Today marks the first day of Louisiana having a minimum age for marriage, with that age being set at 16. Kevin Barnhart has the story.
A study shows quality of life improvements for Medicaid expansion enrollees since the Governor announced the expansion three years ago. Matt Doyle has the story…
The Purple and Gold are suiting up for their first day of camp today, with fans anxious to see who’s ready to step up after the team saw some big changes in the offseason…
Louisiana now has a minimum age for marriage in the state. The new law that goes into effect today sets the age at 16. During discussion by lawmakers, the age limit for marriage received pushback from GOP lawmakers saying it puts a roadblock in front of marriage in the event of teenage pregnancy. President of the Louisiana Family Forum Gene Mills was among those in opposition to an age limit.
Those in favor of the age limit insisted that the law would be a step toward combatting human trafficking, adding many of those involved with the crime will use marriage to cloak the activity. Mills does not see the business logic in using marriage in that manner.
Mills says the new law still gets in the way of having a child being born into a proper family setting with the lack of traditional marriage.
Cut 6 (09) “…form of trafficking.”
Tulane releases a report comparing pre and post-expansion quality of life for the expansion’s 475,000 enrollees, and the results look positive.
Monthly trips to the ER were down 22 percent. Tulane Health Policy chair Mark Diana says repeat visitors saw a nearly nine percent drop in visits.
The study also shows the number of people who report they did not take medication as prescribed due to cost dropped by 66 percent.
The distance an expansion patient had to travel to get care dropped by up to four miles. Diana says for the Medicaid population it can be the difference between seeing and not seeing a doctor.
That decrease may be linked to the 12 percent increase in the number of providers who accepted at least 10 Medicaid patients a year after the expansion. The largest declines were in gynecology and obstetrics.
Providers who accept Medicaid saw a 35 percent increase in Medicaid patients post-expansion. Diana says that’s resulted in a substantial increase in the use of nurse practitioners and physician assistants.
The report came out yesterday, which was the three year anniversary of the Governor’s executive order permitting the expansion.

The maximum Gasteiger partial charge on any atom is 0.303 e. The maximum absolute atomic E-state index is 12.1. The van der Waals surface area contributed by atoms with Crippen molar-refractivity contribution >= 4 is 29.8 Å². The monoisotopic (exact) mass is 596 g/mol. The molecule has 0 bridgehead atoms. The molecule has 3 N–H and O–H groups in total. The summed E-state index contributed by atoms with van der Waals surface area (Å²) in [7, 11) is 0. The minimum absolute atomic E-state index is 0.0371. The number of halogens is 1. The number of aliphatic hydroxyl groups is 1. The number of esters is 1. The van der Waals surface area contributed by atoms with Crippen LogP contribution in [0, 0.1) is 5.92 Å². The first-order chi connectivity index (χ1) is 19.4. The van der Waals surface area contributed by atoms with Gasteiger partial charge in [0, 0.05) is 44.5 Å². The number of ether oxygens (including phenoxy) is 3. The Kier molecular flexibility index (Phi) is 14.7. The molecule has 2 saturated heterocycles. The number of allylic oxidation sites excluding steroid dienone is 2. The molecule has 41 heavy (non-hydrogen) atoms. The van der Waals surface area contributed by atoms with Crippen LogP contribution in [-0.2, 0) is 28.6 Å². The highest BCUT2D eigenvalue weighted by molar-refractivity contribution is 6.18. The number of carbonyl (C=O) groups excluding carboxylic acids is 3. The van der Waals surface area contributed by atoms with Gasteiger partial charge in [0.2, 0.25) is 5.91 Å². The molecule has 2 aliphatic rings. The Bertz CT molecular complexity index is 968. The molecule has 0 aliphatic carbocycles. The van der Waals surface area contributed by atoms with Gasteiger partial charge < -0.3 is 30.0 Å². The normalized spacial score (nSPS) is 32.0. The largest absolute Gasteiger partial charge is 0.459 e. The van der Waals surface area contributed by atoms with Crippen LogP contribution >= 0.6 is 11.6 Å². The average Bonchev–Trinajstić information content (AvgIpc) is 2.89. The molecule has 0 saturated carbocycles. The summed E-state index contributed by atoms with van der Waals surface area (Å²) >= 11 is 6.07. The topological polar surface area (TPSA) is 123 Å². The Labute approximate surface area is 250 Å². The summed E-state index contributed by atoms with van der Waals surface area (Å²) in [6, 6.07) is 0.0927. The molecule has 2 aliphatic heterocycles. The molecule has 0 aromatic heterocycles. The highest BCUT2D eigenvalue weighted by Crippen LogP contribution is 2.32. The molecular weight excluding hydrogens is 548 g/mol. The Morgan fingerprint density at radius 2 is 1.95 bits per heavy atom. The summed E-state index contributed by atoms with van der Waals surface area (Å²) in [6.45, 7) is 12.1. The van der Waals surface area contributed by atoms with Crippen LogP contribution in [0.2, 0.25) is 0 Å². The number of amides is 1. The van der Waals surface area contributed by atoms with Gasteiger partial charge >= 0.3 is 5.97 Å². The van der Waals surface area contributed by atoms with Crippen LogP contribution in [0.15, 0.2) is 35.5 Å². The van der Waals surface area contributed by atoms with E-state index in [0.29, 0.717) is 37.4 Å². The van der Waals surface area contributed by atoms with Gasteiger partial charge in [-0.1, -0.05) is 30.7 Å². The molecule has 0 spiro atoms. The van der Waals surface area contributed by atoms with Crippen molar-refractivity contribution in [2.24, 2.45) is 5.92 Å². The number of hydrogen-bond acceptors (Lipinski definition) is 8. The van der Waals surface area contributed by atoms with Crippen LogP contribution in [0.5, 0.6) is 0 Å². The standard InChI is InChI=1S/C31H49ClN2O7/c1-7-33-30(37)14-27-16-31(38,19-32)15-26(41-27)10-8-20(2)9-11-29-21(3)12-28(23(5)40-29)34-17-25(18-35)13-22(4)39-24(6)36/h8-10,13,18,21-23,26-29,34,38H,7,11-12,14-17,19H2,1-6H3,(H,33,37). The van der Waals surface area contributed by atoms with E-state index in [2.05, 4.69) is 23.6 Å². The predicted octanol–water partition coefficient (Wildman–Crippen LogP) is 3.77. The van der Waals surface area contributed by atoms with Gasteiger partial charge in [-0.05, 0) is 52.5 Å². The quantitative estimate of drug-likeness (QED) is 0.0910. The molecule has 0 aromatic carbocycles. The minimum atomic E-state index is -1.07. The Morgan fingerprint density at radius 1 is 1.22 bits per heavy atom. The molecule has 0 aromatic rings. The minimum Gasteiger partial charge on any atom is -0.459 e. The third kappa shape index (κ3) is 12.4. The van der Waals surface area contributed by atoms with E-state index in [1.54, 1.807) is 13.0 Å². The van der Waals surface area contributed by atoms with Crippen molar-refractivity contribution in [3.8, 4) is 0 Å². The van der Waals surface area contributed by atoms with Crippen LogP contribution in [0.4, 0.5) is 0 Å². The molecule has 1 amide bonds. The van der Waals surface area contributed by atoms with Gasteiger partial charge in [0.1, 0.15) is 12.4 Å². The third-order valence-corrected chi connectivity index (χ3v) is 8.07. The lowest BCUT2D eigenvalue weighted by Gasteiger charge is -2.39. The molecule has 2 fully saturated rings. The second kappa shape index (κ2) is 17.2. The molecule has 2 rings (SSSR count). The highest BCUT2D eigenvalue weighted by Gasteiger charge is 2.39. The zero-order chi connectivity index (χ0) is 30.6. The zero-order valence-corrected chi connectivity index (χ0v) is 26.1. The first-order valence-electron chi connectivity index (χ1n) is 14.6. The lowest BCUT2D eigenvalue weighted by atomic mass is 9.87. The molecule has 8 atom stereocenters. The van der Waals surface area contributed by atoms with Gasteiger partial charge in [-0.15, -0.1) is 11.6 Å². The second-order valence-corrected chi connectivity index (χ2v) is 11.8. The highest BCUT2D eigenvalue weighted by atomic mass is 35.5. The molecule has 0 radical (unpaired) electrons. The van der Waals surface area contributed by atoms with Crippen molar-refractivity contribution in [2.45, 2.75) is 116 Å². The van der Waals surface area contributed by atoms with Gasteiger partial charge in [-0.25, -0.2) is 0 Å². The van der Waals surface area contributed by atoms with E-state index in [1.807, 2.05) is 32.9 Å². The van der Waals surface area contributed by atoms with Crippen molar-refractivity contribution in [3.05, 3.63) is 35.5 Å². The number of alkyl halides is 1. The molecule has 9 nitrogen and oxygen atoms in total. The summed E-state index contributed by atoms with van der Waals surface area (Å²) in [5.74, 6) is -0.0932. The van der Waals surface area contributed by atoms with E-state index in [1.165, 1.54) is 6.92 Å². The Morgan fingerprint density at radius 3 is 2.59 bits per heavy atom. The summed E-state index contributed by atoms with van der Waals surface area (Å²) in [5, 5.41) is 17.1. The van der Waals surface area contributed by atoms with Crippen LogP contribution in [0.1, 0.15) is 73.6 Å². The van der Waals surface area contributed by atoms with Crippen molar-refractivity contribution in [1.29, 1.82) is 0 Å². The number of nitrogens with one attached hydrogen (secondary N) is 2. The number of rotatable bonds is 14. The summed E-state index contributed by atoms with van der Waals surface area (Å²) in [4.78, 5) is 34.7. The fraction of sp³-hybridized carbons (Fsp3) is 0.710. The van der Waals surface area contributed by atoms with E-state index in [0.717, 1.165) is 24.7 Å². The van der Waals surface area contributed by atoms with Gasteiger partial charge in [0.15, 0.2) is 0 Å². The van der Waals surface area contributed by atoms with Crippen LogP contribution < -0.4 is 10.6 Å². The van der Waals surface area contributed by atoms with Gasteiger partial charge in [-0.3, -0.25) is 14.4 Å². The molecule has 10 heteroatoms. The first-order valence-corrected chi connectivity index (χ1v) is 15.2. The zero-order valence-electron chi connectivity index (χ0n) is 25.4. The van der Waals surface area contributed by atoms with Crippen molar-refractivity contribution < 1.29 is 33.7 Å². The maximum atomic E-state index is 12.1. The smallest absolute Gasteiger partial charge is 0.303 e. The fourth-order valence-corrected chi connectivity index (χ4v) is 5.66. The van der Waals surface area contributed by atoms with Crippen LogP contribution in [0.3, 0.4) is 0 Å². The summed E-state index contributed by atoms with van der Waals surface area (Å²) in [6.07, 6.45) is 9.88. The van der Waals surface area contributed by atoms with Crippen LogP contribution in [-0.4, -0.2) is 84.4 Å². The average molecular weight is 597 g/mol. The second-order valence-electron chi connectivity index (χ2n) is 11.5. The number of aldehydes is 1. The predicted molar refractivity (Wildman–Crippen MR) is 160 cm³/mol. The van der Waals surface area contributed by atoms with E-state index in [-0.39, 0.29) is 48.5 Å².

LSU Football kicks off camp today with the team rolling into Baton Rouge with more hype and expectations than they’ve had in over half a decade.
Fans are buzzing about the addition of former Saints assistant Joe Brady, who’s been tasked with dragging the offense into the 21st century. Tiger Rag assistant editor Tyler Nunez.
Brady was brought on as passing game coordinator and wide receivers coach.
Nunez says while some fans might be obsessing over the Xs and Os of Joe Brady’s offense, most fans will have their eyes on…
LSU ended the 2019 recruiting season with the 5th ranked class.
Linebacker isn’t the only position the team lost a major veteran presence at. Former tight end Foster Moreau got drafted by the Raiders, and Nunez says fans are interested to see who steps up to fill the void.
One player who won’t be at camp, 2019 four star linebacker Donte Starks, who reportedly is facing some academic issues that are preventing him from attending.
A settlement is being announced today by Baton Rouge Police involving Blane Salamoni, the officer who fatally shot Alton Sterling. Salamoni appealed his termination, but has yet to have a hearing on that appeal. Legal analyst Franz Borghardt says leading up to the announcement, there is not much clarity as to what that settlement means.
Borghardt says the settlement could mean monetary compensation, a reinstatement, or a combination of several things as there are more questions leading up to the announcement than answers.
Borghardt says the settlement could set a precedent on how future cases similar to that of Salamoni are addressed.